Deep Learning with Keras on Google Compute Engine

Inception V3 architecture
Inception, a model developed by Google is a deep CNN. Against the ImageNet dataset (a common dataset for measuring image recognition performance) it performed top-5 error 3.47%.

In this tutorial, you’ll use the pre-trained Inception model to provide predictions on images uploaded to a web server.

Demo

You’ll use:

  • Keras for image prediction running on Google Compute Engine
  • Google Cloud Storage to store the uploaded images
  • App Engine w/Flask for your front-end web server.

Overview

Prereqs:

Keras

Keras is a high-level neural networks library, written in Python and capable of running on top of either TensorFlow or Theano. It was developed with a focus on enabling fast experimentation. Being able to go from idea to result with the least possible delay is key to doing good research.

Below, the Inception model is loaded with Keras. Keras holds a cache directory of the models pre-trained weights. On first use, Keras will download these weights into ~/.keras/models/.

You’ll create a predict function with accepts a base64 encoded image file. Inception V3 requires images to be 299 x 299. After loading the image, it is expanded into a vector and pre-processed.

First, install the dependencies

$ pip install -r requirements.txt

Serving Predictions

With the model loaded, create a web server that can accept base64 encoded images using flask.

You now have image-recognition as a service! Let’s test it out locally before deploying. First, start the server. Then make a POST request to the prediction service. Sample image

$ python main.py
(in another terminal window)
$ (echo -n '{"data": "'; base64 cat.jpg; echo '"}') |
curl -X POST -H "Content-Type: application/json" -d @- http://0.0.0.0:8080

If everything is working correctly, you’ll see a response back

{
“predictions”: [
{
“description”: “tiger_cat”,
“label”: “n02123159”,
“probability”: 55.242210626602173
},
{
“description”: “tabby”,
“label”: “n02123045”,
“probability”: 25.407189130783081
},
{
“description”: “Egyptian_cat”,
“label”: “n02124075”,
“probability”: 10.042409598827362
}
]
}

Deployment

You’ve got the model created and generating predictions. Time to deploy the model to Google Compute Engine using Docker. You’ll use a few different technologies Gunicorn, Nginx, and Supervisor. Below, a dockerfile and a few configuration files will set up and serve the prediction api.

After creating the docker image, you’ll push it to Google Container Registry.

For docker to copy the files correctly, structure the directory:

|____Dockerfile
|____nginx.conf
|____requirements.txt
|____service
| |____main.py
| |____model.py
|____supervisord.conf

You’ve built and pushed the docker image to Google Container Registry. From here, create the server and pull down the previously created docker image. First, you’ll enable the API

https://console.developers.google.com/apis/api/compute_component/overview?project=PROJECT_ID
$ gcloud compute firewall-rules create default-allow-http --allow=tcp:80 --target-tags http-server
$ gcloud compute instances create predict-service --machine-type=n1-standard-1 --zone=us-central1-c --tags=http-server
$ gcloud compute ssh predict-service --zone=us-central1-c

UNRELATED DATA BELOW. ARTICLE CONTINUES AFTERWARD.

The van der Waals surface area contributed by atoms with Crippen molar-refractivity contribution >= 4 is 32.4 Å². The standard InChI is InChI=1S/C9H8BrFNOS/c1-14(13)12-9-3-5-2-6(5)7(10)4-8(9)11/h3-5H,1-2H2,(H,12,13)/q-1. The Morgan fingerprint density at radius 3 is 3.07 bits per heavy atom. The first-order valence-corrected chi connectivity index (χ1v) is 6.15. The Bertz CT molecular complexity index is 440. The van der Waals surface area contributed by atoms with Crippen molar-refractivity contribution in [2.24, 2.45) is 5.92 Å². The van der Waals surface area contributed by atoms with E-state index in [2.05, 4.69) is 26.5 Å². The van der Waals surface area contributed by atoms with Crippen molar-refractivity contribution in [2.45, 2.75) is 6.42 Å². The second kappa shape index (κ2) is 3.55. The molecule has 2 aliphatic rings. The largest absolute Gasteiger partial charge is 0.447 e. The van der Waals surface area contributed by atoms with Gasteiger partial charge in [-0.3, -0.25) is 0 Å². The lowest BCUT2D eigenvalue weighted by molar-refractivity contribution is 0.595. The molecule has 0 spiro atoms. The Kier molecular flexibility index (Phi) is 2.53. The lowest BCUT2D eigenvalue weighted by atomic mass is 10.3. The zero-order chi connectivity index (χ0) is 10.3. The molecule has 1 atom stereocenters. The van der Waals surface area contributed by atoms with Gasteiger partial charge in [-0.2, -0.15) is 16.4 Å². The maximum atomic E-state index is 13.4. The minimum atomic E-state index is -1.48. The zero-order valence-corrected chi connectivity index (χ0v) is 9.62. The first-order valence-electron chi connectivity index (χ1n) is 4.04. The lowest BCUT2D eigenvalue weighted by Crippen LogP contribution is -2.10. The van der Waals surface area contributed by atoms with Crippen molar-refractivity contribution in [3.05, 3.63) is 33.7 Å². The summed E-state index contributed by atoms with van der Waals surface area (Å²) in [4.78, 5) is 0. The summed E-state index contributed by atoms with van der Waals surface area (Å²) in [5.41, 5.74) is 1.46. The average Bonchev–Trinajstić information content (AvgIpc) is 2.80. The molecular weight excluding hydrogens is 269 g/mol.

$ curl -sSL https://get.docker.com | sh
$ sudo gcloud docker pull gcr.io/PROJECT_ID/predict_service:latest

Finally, run it!

$ sudo docker run -td -p 80:80 gcr.io/PROJECT_ID/predict-service

If all went well, after a short bit, you’ll have a running prediction service. You can use the curl command above to confirm it’s working. Let’s build a quick front-end to visualize our predictions.


Google App Engine Front End Server

Cloud Storage

Create a bucket to upload images received from the front-end. We modify the permissions of the bucket to give read access to anyone on the internet.

$ gsutil mb gs://my-unique-bucket-identifier

Add this snippet to your project. It is an abstraction around Google Cloud Storage you’ll use when uploading files. First, we’ll install our dependencies

requirements.txt

App engine requires libraries to be installed into a folder for deployment. You’ll download the Gcloud Storage Client as well.

$ git clone https://github.com/GoogleCloudPlatform/appengine-gcs-client.git
$ pip install -r requirements.txt -t lib
$ pip install GoogleAppEngineCloudStorageClient -t lib

Upload File & Predict

First, let’s create our config file. Here, you’ll insert your project and storage bucket you created earlier. You’ll also need to insert your prediction services IPv4 address. In the networking tab, click reserve static instance address on our machine.

Reserve static address for prediction service

config.py

PROJECT_ID = 'PROJECT_ID'
MAX_CONTENT_LENGTH = 8 * 1024 * 1024
ALLOWED_EXTENSIONS = set(['png', 'jpg', 'jpeg', 'gif'])
PREDICTION_SERVICE_URL = 'http://YOUR.SERVER.IP.HERE:80'
app.yaml
appengine_config.py

Below, you’ll create the front-end web server using flask. This web server will be deployed to Google App Engine.

Copy the below templates into /templates:

base.html
form.html
view.html

Last step, let’s deploy to google app engine.

gcloud app deploy

Conclusion

That’s it! You’ve created a flask web server that will present the user with a form to upload photos. These photos are uploaded to google cloud storage and sent to our image prediction API.

Complete Code here:

git clone https://github.com/ColeMurray/keras-inception-v3-tutorial.git --recursive
If you liked the tutorial, follow & recommend!
Interested in recommendation systems, node, android, or react? Check out my other tutorials:
- Recommendation Systems with Spark on Google DataProc
- Deploy Node to Google Cloud
- Android Impression Tracking in RecyclerViews
- React & Flux in ES6
Other places to find me:
Twitter: https://twitter.com/_ColeMurray